Let's think about it from a neurochemical perspective. When I focus on the my husband's annoyingly loud chewing of crunchy food, for example, my blood chemistry balance shifts. Endorphins (peace hormones produced by the central nervous system and pituitary gland) reduce and cortisol (stress hormones released in the adrenal cortex) increase. Typically, my comment to him about his chewing will induce a defensive reaction from him, which then results in a change in his blood chemistry, replacing endorphins with cortisol. The cycle rarely stops here.

In contrast to the detrimental effects of focusing on irritations, focusing on positive elements of the relationship does not trigger an inflammatory response in the body. Rather it facilitates connection, release of oxytocin, and a general feeling of contentment and satisfaction. Talk about a win-win!

2. The Power of Authenticity and Vulnerability

Find those opportunities to foster oxytocin release and our relationships will all be hunky dory, right? Easier said than done, unfortunately. We have some powerful instincts for self-protection that are worth understanding first.

Deep down we all want to be fully seen for who we are, for our authentic selves. We desire this recognition from our partners, co-workers, parents, and friends. Yet we often fear that certain parts of our being are unlovable or unacceptable to others. And allowing our true, authentic self to be fully seen by others requires a certain level of vulnerability—which can be terrifying. Social worker and researcher Brene Brown has spent the last fifteen years studying vulnerability and authenticity. Vulnerability, she suggests, is having the courage to welcome uncertainty, risk, and emotional exposure.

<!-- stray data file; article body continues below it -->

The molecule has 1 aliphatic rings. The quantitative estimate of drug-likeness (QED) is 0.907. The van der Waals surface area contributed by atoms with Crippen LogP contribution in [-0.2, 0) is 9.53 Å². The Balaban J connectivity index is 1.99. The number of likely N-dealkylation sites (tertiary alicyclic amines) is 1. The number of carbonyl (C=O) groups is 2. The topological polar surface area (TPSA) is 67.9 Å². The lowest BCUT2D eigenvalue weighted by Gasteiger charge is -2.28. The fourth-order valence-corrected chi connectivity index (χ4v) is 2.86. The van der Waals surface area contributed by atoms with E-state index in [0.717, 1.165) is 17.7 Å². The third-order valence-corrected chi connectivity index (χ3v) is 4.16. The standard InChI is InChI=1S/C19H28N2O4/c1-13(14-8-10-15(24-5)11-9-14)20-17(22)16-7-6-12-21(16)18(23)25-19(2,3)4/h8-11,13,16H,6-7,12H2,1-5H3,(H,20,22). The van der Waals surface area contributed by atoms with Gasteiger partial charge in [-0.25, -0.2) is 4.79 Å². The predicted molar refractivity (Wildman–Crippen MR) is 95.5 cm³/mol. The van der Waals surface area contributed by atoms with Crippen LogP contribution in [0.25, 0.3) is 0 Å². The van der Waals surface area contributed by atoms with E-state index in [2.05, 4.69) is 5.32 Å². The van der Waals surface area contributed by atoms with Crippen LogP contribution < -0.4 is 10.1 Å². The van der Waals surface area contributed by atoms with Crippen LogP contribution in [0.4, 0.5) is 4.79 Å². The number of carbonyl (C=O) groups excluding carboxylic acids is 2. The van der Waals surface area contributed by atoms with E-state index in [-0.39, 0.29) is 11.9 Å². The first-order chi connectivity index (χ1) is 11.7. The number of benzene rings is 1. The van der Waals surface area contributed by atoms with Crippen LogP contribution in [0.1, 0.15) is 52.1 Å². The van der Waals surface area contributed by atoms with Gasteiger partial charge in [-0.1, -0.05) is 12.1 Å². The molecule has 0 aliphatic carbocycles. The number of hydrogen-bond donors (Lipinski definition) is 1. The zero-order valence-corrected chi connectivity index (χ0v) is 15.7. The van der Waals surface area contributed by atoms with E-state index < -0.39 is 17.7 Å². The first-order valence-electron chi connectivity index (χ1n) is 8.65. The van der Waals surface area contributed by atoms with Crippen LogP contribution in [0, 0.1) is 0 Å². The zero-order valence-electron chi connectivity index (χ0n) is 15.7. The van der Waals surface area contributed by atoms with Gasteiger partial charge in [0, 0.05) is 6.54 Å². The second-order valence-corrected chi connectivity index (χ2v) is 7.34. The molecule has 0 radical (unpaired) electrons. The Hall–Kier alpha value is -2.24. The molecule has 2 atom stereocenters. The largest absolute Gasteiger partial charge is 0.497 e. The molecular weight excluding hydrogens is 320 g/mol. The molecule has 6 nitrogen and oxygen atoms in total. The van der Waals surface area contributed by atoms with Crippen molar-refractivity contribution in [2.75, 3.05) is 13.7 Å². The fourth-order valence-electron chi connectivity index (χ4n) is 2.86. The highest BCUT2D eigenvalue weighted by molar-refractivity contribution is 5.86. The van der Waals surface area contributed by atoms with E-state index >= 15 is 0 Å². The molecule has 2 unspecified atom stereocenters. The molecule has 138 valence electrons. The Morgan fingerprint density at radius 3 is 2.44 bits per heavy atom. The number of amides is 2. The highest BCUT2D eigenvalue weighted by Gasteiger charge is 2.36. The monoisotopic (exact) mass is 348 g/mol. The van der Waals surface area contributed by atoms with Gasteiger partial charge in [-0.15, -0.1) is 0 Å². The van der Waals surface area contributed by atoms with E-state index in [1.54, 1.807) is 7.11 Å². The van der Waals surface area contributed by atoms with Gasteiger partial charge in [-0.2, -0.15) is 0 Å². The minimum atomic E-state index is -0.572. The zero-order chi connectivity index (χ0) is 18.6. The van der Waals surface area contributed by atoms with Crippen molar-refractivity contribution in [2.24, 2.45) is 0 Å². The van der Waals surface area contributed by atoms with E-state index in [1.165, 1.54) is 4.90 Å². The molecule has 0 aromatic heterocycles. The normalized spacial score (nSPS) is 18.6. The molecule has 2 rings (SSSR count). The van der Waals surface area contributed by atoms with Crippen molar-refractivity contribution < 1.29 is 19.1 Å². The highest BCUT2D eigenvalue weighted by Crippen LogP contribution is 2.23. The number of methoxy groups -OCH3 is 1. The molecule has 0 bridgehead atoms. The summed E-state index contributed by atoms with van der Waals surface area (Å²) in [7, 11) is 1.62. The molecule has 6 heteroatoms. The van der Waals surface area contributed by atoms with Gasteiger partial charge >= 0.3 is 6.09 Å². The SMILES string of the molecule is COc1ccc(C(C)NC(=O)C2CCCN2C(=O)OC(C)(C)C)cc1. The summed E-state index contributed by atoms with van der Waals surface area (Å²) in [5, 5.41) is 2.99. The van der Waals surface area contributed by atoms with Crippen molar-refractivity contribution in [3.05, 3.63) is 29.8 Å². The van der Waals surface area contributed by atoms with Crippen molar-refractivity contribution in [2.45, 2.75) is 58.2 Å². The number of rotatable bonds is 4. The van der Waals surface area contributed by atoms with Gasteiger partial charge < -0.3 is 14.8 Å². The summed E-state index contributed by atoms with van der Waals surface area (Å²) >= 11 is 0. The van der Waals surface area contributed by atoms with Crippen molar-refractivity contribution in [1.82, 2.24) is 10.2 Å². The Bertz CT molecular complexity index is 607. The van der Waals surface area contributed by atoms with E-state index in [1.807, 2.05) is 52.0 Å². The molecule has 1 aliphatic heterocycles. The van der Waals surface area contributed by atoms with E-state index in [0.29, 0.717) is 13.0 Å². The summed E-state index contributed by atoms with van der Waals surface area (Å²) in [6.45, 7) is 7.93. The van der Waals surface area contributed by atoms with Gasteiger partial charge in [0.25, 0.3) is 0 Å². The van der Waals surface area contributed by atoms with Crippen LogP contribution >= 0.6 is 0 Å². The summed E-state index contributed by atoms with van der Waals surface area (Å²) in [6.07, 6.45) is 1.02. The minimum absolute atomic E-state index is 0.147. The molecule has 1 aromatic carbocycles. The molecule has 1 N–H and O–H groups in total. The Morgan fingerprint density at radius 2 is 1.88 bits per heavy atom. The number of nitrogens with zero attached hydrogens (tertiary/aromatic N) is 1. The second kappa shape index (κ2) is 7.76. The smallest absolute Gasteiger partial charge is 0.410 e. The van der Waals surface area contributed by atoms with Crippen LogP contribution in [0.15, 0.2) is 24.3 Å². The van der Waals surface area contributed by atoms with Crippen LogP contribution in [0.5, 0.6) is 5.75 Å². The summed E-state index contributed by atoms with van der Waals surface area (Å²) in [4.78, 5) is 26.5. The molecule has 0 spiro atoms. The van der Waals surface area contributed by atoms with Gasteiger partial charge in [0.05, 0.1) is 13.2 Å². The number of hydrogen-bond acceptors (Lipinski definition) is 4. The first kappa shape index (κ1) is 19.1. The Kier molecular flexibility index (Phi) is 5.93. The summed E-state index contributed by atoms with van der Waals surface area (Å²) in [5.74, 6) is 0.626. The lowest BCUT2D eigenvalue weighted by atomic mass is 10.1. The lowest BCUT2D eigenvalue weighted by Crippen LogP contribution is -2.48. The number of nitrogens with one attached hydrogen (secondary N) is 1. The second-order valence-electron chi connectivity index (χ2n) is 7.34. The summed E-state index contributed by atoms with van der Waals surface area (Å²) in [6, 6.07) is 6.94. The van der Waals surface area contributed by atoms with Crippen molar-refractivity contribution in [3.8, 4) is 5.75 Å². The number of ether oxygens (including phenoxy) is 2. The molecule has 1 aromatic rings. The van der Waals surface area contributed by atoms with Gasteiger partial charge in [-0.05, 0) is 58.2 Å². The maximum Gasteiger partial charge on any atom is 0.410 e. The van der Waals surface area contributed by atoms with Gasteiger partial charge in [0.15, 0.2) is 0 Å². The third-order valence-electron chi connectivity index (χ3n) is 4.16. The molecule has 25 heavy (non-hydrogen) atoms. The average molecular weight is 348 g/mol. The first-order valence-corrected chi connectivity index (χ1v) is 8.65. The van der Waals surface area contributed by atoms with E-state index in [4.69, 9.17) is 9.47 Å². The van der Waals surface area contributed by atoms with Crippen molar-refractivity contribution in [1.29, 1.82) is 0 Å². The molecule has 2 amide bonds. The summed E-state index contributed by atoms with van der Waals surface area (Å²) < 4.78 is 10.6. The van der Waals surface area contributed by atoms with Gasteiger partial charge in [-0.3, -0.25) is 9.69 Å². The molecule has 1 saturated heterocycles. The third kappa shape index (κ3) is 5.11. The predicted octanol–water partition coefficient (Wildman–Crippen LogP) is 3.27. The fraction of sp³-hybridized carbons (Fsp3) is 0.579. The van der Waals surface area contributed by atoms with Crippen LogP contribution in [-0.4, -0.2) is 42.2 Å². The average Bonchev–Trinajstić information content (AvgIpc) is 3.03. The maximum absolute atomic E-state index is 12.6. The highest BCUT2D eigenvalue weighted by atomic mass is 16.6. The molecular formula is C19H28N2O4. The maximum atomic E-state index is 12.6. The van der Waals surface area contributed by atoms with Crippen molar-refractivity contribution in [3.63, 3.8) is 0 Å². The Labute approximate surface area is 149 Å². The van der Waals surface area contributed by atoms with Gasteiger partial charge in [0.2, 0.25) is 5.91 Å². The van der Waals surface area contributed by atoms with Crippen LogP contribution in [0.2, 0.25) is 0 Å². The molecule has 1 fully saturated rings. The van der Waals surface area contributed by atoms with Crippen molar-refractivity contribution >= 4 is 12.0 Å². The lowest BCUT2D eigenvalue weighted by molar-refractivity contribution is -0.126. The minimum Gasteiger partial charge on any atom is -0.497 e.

Even while we crave connection on a cellular level, we still find ways to avoid vulnerability because of the risk involved. One of the best ways to role model vulnerability, and to create a safe space for our friends and family to be their authentic selves, is to take a good hard look at our communication skills.

More Reading: Fight Stress With Soul-Centered Self-Care

3. Improving Communication

Hendrix offers some foundational tips to help reduce the frequency and intensity of arguments and disconnect, and to increase our experiences of connection.

Safe conversation: To experience connection we require emotional safety, which can be created through deep listening and deliberate conversation.

  • Listen intently to the other person's words and feelings and ask if you've understood correctly, mirroring their words back to them.
  • Work hard to see the logic of their perspective, validating their experience. Everyone thrives on validation.
  • Show empathy by relating to the feelings or experience that the other person is having.

Affirm and appreciate others: Find genuine opportunities to voice aloud what you appreciate others—the positive impacts from this intentional practice tend to spark chain reactions of gratitude, and it benefits you as much as the person you're appreciating!

 

Message me for a free chapter with more information on the deep connection between healthy relationships and physical health from my book Full Plate: Nourishing Your Family's Whole Health in a Busy World.

Let's chat on social: How have you noticed the relationship-health connection in your life?

Reference

1. Harville Hendrix, “The Nutritional Power of Relationship” lecture, Institute for Integrative Nutrition, New York, 17 November 2014.